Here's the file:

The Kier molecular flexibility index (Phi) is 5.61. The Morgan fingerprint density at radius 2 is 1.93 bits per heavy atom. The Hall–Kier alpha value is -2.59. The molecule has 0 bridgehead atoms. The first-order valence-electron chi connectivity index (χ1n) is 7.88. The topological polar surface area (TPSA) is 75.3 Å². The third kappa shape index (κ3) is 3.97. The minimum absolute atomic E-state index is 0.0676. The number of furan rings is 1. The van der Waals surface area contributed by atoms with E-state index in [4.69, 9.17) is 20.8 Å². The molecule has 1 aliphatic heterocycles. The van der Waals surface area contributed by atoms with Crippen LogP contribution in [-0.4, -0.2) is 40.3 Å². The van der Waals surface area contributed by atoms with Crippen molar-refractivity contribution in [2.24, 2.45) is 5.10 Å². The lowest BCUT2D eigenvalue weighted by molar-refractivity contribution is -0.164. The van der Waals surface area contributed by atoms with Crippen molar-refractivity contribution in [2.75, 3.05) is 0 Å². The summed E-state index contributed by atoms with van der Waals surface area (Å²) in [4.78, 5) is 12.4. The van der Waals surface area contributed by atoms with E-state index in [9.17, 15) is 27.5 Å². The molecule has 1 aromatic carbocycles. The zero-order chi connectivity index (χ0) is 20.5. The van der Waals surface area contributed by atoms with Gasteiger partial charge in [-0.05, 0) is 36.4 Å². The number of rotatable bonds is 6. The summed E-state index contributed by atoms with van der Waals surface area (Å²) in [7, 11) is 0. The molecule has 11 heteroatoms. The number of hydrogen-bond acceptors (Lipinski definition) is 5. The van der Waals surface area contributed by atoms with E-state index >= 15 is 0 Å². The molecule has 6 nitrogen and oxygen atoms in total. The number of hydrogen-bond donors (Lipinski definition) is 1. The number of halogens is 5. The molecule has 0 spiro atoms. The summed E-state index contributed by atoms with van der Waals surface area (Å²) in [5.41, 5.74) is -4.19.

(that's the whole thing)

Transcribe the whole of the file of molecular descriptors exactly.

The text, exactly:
The Kier molecular flexibility index (Phi) is 5.61. The Morgan fingerprint density at radius 2 is 1.93 bits per heavy atom. The Hall–Kier alpha value is -2.59. The molecule has 0 bridgehead atoms. The first-order valence-electron chi connectivity index (χ1n) is 7.88. The topological polar surface area (TPSA) is 75.3 Å². The third kappa shape index (κ3) is 3.97. The minimum absolute atomic E-state index is 0.0676. The number of furan rings is 1. The van der Waals surface area contributed by atoms with E-state index in [4.69, 9.17) is 20.8 Å². The molecule has 1 aliphatic heterocycles. The van der Waals surface area contributed by atoms with Crippen LogP contribution in [-0.4, -0.2) is 40.3 Å². The van der Waals surface area contributed by atoms with Crippen molar-refractivity contribution in [2.24, 2.45) is 5.10 Å². The lowest BCUT2D eigenvalue weighted by molar-refractivity contribution is -0.164. The van der Waals surface area contributed by atoms with Crippen molar-refractivity contribution in [2.75, 3.05) is 0 Å². The summed E-state index contributed by atoms with van der Waals surface area (Å²) in [4.78, 5) is 12.4. The van der Waals surface area contributed by atoms with E-state index in [9.17, 15) is 27.5 Å². The molecule has 1 aromatic carbocycles. The zero-order chi connectivity index (χ0) is 20.5. The van der Waals surface area contributed by atoms with Gasteiger partial charge in [-0.05, 0) is 36.4 Å². The number of rotatable bonds is 6. The summed E-state index contributed by atoms with van der Waals surface area (Å²) in [7, 11) is 0. The molecule has 11 heteroatoms. The number of hydrogen-bond acceptors (Lipinski definition) is 5. The van der Waals surface area contributed by atoms with E-state index >= 15 is 0 Å². The molecule has 6 nitrogen and oxygen atoms in total. The number of hydrogen-bond donors (Lipinski definition) is 1. The number of halogens is 5. The molecule has 0 spiro atoms. The summed E-state index contributed by atoms with van der Waals surface area (Å²) in [5.41, 5.74) is -4.19.